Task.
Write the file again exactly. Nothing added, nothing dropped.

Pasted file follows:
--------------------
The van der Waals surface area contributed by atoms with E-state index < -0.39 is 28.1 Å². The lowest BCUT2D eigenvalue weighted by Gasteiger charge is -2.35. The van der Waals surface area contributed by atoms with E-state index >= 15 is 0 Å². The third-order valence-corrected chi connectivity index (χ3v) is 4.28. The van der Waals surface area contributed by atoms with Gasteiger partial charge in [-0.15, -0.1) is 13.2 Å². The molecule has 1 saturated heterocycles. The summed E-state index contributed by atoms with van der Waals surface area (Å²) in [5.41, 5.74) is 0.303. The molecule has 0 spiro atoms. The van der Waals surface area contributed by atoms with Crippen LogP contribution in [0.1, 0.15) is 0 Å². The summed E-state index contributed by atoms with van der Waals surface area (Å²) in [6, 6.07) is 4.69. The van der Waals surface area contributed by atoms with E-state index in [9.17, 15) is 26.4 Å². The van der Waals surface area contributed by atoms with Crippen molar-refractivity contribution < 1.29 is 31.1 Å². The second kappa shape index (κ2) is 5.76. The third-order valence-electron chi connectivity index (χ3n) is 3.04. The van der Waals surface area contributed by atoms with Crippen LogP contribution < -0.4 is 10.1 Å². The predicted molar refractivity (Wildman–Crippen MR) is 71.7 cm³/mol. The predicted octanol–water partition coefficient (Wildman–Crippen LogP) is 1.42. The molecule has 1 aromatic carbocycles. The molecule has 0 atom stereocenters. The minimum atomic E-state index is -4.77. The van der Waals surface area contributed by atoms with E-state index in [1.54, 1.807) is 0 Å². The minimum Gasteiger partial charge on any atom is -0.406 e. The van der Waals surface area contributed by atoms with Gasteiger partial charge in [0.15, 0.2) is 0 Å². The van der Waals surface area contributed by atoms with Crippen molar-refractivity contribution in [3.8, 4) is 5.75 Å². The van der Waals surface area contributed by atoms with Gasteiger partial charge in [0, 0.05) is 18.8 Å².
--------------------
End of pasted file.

The van der Waals surface area contributed by atoms with E-state index < -0.39 is 28.1 Å². The lowest BCUT2D eigenvalue weighted by Gasteiger charge is -2.35. The van der Waals surface area contributed by atoms with E-state index >= 15 is 0 Å². The third-order valence-corrected chi connectivity index (χ3v) is 4.28. The van der Waals surface area contributed by atoms with Gasteiger partial charge in [-0.15, -0.1) is 13.2 Å². The molecule has 1 saturated heterocycles. The summed E-state index contributed by atoms with van der Waals surface area (Å²) in [5.41, 5.74) is 0.303. The molecule has 0 spiro atoms. The van der Waals surface area contributed by atoms with Crippen LogP contribution in [0.1, 0.15) is 0 Å². The summed E-state index contributed by atoms with van der Waals surface area (Å²) in [6, 6.07) is 4.69. The van der Waals surface area contributed by atoms with E-state index in [9.17, 15) is 26.4 Å². The van der Waals surface area contributed by atoms with Crippen molar-refractivity contribution < 1.29 is 31.1 Å². The second kappa shape index (κ2) is 5.76. The third-order valence-electron chi connectivity index (χ3n) is 3.04. The van der Waals surface area contributed by atoms with Crippen LogP contribution < -0.4 is 10.1 Å². The predicted molar refractivity (Wildman–Crippen MR) is 71.7 cm³/mol. The predicted octanol–water partition coefficient (Wildman–Crippen LogP) is 1.42. The molecule has 1 aromatic carbocycles. The molecule has 0 atom stereocenters. The minimum atomic E-state index is -4.77. The van der Waals surface area contributed by atoms with E-state index in [1.54, 1.807) is 0 Å². The minimum Gasteiger partial charge on any atom is -0.406 e. The van der Waals surface area contributed by atoms with Gasteiger partial charge in [0.15, 0.2) is 0 Å². The van der Waals surface area contributed by atoms with Crippen molar-refractivity contribution in [3.8, 4) is 5.75 Å². The van der Waals surface area contributed by atoms with Gasteiger partial charge in [0, 0.05) is 18.8 Å².